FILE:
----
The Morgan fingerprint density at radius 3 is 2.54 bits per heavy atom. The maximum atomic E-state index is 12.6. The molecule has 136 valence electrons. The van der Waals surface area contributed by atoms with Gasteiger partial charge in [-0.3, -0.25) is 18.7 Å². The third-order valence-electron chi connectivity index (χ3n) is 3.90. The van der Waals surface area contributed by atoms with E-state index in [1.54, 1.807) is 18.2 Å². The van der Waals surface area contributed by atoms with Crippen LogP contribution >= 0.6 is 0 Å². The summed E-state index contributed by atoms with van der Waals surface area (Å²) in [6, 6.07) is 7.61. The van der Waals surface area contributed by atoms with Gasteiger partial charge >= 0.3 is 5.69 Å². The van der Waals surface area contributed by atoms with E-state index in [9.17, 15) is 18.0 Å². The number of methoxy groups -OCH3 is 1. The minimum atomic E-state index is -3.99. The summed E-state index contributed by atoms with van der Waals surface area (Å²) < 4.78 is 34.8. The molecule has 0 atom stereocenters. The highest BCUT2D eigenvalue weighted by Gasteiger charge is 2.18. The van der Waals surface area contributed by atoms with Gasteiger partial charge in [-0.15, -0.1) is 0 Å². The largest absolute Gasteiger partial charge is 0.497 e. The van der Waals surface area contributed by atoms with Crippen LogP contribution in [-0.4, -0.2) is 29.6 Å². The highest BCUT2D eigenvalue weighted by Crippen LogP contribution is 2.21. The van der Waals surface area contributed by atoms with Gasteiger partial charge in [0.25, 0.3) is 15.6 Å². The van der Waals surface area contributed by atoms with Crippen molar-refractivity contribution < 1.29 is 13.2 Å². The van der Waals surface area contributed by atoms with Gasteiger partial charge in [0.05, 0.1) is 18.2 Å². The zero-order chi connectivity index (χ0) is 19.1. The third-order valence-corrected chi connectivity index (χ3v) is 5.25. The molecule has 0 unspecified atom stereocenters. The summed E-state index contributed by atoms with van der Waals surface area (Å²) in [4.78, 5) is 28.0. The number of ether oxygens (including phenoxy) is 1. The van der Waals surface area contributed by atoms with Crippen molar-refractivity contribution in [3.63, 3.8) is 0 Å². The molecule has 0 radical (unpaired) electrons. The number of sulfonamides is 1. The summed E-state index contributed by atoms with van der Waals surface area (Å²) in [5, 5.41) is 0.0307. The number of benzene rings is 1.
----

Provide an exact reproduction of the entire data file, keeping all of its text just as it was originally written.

The Morgan fingerprint density at radius 3 is 2.54 bits per heavy atom. The maximum atomic E-state index is 12.6. The molecule has 136 valence electrons. The van der Waals surface area contributed by atoms with Gasteiger partial charge in [-0.3, -0.25) is 18.7 Å². The third-order valence-electron chi connectivity index (χ3n) is 3.90. The van der Waals surface area contributed by atoms with E-state index in [1.54, 1.807) is 18.2 Å². The van der Waals surface area contributed by atoms with Crippen LogP contribution >= 0.6 is 0 Å². The summed E-state index contributed by atoms with van der Waals surface area (Å²) in [6, 6.07) is 7.61. The van der Waals surface area contributed by atoms with Gasteiger partial charge >= 0.3 is 5.69 Å². The van der Waals surface area contributed by atoms with E-state index in [9.17, 15) is 18.0 Å². The number of methoxy groups -OCH3 is 1. The minimum atomic E-state index is -3.99. The summed E-state index contributed by atoms with van der Waals surface area (Å²) < 4.78 is 34.8. The molecule has 0 atom stereocenters. The highest BCUT2D eigenvalue weighted by Gasteiger charge is 2.18. The van der Waals surface area contributed by atoms with Gasteiger partial charge in [-0.15, -0.1) is 0 Å². The largest absolute Gasteiger partial charge is 0.497 e. The van der Waals surface area contributed by atoms with Crippen LogP contribution in [-0.4, -0.2) is 29.6 Å². The highest BCUT2D eigenvalue weighted by Crippen LogP contribution is 2.21. The van der Waals surface area contributed by atoms with Gasteiger partial charge in [0.25, 0.3) is 15.6 Å². The van der Waals surface area contributed by atoms with Crippen molar-refractivity contribution < 1.29 is 13.2 Å². The van der Waals surface area contributed by atoms with Gasteiger partial charge in [0.05, 0.1) is 18.2 Å². The zero-order chi connectivity index (χ0) is 19.1. The third-order valence-corrected chi connectivity index (χ3v) is 5.25. The molecule has 0 unspecified atom stereocenters. The summed E-state index contributed by atoms with van der Waals surface area (Å²) in [4.78, 5) is 28.0. The number of ether oxygens (including phenoxy) is 1. The van der Waals surface area contributed by atoms with Crippen molar-refractivity contribution in [3.63, 3.8) is 0 Å². The molecule has 0 radical (unpaired) electrons. The number of sulfonamides is 1. The summed E-state index contributed by atoms with van der Waals surface area (Å²) in [5, 5.41) is 0.0307. The number of benzene rings is 1.